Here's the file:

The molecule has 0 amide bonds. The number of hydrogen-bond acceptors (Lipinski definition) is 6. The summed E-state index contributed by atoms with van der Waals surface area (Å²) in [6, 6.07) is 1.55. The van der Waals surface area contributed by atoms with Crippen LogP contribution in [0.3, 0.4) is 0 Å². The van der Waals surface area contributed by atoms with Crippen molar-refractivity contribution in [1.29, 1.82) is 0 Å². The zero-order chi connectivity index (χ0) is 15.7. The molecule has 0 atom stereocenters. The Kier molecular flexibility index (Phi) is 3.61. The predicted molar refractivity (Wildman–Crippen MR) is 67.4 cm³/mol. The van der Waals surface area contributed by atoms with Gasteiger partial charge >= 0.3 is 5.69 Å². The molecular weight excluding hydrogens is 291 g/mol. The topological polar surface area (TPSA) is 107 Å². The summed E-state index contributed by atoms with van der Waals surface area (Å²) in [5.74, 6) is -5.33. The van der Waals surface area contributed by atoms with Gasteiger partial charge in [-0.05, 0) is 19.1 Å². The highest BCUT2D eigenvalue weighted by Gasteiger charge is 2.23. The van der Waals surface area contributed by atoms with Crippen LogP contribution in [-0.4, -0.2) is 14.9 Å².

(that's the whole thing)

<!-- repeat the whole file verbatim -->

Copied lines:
The molecule has 0 amide bonds. The number of hydrogen-bond acceptors (Lipinski definition) is 6. The summed E-state index contributed by atoms with van der Waals surface area (Å²) in [6, 6.07) is 1.55. The van der Waals surface area contributed by atoms with Crippen LogP contribution in [0.3, 0.4) is 0 Å². The van der Waals surface area contributed by atoms with Crippen molar-refractivity contribution in [1.29, 1.82) is 0 Å². The zero-order chi connectivity index (χ0) is 15.7. The molecule has 0 atom stereocenters. The Kier molecular flexibility index (Phi) is 3.61. The predicted molar refractivity (Wildman–Crippen MR) is 67.4 cm³/mol. The van der Waals surface area contributed by atoms with Gasteiger partial charge >= 0.3 is 5.69 Å². The molecular weight excluding hydrogens is 291 g/mol. The topological polar surface area (TPSA) is 107 Å². The summed E-state index contributed by atoms with van der Waals surface area (Å²) in [5.74, 6) is -5.33. The van der Waals surface area contributed by atoms with Gasteiger partial charge in [-0.05, 0) is 19.1 Å². The highest BCUT2D eigenvalue weighted by Gasteiger charge is 2.23. The van der Waals surface area contributed by atoms with Crippen LogP contribution in [-0.4, -0.2) is 14.9 Å².